Who's eating the Dubas Bug? Characterization of Biological Control Through Molecular Gut Analysis

  • Obrycki, John (PI)
  • Harwood, James (Former PI)
  • Sharkey, Michael (Former CoI)

Grants and Contracts Details


This proposal contributes to both the immediate and long-term priorities and goals of The Research Council Dubas Bug Biological Control program, by characterizing the role predators play in biological control, and how alternative prey affect the impact of natural enemies on pest population dynamics. Moreover, we contribute to understanding how behavioral processes are associated with patterns of arthropod population dynamics. Our research also addresses long-term priorities through its focus on how predators influence the dynamics of a key pest of a major agricultural crop in Oman. As we understand how alternative prey affects predation of the dubas bug we can give producers more refined control recommendations and help identify alternative production practices. Furthermore, this research proposal seeks to establish a fundamental understanding of the role predators play in the biological control of the dubas bug, Ommatissus lybicus de Bergevin (Hemiptera: Tropiduchidae). This is a serious pest of the date palm in some Gulf States (central and southern Iraq, southern Iran, southern Pakistan, eastern Yemen and northern Oman). Within Oman, this pest causes major damage to date palm, reducing yield and quality, and thereby impacting agricultural economics throughout the region. When outbreak occurs, the dubas bug is both difficult and expensive to control; various insecticidal recommendations exist for control. The scale of insecticidal input into date palms (400 tons at a cost of 9 million Omani Rials from 1993-2006) raises serious questions regarding the consequence of such application to environmental stewardship and sustainability. Executive Summary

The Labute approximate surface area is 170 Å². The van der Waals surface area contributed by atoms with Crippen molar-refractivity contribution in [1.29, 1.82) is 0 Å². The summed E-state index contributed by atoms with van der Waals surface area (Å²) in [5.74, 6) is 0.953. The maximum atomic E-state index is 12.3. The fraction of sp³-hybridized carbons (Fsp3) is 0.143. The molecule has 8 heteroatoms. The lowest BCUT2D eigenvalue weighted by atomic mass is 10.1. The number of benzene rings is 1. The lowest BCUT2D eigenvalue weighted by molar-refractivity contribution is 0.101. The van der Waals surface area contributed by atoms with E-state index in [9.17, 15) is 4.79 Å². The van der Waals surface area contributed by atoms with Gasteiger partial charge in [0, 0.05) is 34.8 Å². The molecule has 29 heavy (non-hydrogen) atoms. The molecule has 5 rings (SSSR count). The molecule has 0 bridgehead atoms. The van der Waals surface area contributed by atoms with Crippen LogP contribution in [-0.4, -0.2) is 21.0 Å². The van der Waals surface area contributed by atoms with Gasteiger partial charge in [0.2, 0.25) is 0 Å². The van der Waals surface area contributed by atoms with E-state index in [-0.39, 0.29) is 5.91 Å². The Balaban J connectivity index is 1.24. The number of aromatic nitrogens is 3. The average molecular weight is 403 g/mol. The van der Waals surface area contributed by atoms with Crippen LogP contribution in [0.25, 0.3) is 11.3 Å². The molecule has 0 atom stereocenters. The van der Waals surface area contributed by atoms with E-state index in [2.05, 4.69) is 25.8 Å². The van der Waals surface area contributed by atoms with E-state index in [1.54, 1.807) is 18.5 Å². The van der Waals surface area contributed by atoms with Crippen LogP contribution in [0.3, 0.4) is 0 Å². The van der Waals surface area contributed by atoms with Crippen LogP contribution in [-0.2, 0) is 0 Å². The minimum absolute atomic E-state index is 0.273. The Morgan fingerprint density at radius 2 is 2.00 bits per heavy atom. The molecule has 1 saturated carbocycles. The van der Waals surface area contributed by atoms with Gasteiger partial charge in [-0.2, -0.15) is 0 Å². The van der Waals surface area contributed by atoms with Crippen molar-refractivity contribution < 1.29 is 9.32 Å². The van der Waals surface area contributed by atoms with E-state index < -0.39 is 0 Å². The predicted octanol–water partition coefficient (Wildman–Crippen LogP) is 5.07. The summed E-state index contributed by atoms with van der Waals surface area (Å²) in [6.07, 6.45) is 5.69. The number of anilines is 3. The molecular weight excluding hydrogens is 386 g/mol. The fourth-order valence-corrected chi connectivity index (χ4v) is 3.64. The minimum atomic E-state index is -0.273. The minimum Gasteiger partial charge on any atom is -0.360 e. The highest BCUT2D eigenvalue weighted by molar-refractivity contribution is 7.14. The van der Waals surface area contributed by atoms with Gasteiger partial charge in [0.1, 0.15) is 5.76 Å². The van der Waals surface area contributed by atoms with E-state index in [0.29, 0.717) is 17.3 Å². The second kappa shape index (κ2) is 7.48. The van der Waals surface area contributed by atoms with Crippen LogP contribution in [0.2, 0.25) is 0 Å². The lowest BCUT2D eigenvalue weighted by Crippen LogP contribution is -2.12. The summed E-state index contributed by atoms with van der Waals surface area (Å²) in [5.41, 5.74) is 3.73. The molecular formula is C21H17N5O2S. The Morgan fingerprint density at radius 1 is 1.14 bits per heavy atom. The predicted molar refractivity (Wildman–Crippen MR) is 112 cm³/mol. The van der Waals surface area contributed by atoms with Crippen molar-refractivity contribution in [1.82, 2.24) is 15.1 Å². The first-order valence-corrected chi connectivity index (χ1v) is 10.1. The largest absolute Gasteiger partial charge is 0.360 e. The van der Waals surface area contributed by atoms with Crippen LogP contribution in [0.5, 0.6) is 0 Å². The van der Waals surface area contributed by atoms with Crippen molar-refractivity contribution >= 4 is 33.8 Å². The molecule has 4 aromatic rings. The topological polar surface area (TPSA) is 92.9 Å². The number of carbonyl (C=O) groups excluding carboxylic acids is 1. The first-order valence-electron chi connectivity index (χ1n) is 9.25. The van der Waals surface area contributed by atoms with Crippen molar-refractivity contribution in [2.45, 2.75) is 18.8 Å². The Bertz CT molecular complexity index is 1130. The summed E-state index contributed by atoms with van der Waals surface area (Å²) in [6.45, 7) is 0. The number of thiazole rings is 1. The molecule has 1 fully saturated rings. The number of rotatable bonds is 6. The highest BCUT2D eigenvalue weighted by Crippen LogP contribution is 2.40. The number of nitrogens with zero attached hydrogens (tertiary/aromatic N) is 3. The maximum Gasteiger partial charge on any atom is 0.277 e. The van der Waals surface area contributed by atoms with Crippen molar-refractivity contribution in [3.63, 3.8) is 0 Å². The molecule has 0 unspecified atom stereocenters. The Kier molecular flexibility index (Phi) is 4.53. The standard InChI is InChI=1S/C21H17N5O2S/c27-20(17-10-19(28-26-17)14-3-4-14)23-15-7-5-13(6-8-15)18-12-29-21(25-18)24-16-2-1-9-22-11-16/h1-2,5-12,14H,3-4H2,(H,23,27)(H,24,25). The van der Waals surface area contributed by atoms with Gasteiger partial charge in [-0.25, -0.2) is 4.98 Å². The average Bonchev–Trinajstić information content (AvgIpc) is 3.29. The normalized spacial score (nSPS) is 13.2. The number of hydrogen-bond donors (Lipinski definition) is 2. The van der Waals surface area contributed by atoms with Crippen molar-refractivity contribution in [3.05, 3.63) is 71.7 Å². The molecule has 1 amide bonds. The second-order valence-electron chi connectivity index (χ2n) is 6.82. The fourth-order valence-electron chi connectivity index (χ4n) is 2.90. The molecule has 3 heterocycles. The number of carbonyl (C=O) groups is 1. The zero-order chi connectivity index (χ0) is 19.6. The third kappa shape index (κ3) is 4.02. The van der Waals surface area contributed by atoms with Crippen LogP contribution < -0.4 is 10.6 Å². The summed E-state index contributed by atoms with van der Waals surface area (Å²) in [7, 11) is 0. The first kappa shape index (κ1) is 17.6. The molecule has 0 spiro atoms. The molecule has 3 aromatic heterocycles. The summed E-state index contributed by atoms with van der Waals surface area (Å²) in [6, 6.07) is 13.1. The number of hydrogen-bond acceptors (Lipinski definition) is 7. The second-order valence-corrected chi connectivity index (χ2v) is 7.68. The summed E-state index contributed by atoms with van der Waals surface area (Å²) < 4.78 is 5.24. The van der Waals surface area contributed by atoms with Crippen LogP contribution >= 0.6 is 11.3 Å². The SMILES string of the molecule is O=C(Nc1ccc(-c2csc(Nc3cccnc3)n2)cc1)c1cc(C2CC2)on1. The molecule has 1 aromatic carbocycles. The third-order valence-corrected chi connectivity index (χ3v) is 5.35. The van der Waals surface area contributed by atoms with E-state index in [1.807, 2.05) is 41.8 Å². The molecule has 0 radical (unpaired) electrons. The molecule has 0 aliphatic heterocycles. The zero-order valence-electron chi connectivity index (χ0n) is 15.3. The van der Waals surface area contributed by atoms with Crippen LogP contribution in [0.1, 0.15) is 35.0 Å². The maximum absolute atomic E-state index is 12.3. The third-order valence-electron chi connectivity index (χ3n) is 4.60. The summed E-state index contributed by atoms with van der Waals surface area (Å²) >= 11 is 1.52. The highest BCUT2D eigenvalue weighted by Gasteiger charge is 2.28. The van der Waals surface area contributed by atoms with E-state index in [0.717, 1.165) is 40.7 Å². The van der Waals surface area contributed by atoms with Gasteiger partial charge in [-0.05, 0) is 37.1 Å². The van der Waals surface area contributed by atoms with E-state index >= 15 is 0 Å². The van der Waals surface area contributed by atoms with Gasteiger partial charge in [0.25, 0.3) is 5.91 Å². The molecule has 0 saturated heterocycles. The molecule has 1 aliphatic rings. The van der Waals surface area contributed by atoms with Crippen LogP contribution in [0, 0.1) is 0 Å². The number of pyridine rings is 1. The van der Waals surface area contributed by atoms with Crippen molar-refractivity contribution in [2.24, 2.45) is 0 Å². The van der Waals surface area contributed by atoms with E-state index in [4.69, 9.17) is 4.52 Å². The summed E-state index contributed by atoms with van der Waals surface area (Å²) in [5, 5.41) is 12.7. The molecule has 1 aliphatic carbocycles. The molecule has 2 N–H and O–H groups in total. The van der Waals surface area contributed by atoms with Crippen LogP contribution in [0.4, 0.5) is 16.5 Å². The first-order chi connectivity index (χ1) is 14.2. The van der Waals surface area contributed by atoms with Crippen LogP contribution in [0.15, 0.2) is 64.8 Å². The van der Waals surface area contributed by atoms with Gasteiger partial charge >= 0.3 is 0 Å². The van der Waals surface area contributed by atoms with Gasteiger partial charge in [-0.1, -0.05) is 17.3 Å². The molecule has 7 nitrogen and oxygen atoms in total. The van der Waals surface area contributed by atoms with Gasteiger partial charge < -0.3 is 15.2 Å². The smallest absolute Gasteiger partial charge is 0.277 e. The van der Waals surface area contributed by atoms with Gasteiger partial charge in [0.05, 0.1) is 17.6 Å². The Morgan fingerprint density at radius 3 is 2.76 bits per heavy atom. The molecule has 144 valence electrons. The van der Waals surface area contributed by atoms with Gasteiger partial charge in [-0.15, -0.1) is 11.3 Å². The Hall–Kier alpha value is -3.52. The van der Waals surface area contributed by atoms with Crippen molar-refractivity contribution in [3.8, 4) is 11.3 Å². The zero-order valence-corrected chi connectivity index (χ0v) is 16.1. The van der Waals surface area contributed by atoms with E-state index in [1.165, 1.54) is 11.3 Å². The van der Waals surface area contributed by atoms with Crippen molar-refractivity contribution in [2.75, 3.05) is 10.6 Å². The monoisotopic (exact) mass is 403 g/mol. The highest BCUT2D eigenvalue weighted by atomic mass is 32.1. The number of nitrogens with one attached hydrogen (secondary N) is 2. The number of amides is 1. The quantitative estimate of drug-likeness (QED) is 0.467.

Effective start/end date12/19/134/30/19


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